By David Tuller, DrPH
Update, Feb 3rd:
After less than 24 hours, our letter was rejected by the journal. Here’s the message I received:
Dear Dr Tuller,
Thank you for your recent submission to The Lancet Respiratory Medicine. We have now had time to consider your manuscript and unfortunately, on this occasion, we have decided not to publish it because we have limited space in the journal and cannot give your paper priority over other letters we have in the pipeline.
Although this decision has not been a positive one, I thank you for your interest in the journal and hope it does not deter you from considering us again in the future.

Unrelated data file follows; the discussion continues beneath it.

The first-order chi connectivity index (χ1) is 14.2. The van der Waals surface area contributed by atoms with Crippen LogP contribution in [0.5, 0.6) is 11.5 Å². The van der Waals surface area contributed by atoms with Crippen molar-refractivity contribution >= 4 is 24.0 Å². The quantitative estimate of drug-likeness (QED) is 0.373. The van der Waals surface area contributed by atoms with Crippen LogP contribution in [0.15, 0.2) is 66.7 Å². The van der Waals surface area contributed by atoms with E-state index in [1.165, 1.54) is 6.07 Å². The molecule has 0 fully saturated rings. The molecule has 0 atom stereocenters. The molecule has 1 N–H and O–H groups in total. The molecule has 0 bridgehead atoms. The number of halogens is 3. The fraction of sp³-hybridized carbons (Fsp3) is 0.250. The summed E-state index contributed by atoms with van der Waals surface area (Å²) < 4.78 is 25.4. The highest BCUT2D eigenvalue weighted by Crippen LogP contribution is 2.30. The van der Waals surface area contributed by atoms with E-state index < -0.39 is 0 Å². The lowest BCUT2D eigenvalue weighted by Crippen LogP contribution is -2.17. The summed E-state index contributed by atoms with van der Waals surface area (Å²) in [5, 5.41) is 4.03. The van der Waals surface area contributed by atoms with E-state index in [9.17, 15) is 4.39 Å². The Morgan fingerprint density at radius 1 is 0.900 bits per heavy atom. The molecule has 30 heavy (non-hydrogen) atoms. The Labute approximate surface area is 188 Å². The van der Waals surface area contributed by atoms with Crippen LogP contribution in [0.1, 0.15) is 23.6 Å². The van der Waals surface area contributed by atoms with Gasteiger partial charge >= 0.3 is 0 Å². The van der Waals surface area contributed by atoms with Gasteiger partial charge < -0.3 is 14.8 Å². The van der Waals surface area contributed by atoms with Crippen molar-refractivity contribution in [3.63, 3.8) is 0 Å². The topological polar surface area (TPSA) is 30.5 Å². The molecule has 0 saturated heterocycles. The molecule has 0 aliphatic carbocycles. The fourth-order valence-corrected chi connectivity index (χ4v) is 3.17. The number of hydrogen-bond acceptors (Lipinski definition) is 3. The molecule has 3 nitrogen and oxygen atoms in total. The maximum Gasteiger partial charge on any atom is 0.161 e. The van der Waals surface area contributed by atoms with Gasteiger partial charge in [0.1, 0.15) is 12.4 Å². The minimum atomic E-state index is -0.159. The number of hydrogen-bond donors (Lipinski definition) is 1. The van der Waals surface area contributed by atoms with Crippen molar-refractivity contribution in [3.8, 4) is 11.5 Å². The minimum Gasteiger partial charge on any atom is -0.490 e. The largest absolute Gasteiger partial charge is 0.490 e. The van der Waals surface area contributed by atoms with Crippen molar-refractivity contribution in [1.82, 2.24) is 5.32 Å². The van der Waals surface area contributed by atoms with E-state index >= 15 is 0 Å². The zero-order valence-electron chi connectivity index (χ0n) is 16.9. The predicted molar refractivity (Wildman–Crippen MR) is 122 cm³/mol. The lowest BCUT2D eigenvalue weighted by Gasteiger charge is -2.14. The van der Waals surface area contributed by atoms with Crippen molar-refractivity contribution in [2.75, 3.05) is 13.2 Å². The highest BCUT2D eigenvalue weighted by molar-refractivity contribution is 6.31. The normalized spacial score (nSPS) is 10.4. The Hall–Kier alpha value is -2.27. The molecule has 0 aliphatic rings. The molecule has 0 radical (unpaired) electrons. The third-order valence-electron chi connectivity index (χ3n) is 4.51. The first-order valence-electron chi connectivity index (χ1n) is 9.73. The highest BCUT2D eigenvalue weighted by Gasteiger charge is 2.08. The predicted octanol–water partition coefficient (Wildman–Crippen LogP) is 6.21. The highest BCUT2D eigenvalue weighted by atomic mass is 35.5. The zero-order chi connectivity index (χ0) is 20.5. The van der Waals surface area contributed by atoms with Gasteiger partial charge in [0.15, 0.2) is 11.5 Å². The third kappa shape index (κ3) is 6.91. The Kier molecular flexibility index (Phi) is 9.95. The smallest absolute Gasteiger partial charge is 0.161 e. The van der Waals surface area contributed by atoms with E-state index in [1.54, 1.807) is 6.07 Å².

Dr. Emma Grainger
Editor-in-Chief, The Lancet Respiratory Medicine
Last month, The Lancet Respiratory Medicine published a comment called “A new paradigm is needed to explain long COVID.” Not surprisingly, this “new paradigm” is the same old paradigm that has been applied to ME and CFS patients for decades. That paradigm, of course, has been debunked and discredited–even though many people seem not to have come to terms with that reality yet.
The journal has already rejected a couple of letters responding to the comment. I just submitted another, on behalf of myself and Sarah Tyson, a professor of rehabilitation in the Division of Nursing, Midwifery & Social Work at the University of Manchester. I have also posted it on a pre-print server, and am sharing it below.
To the editor: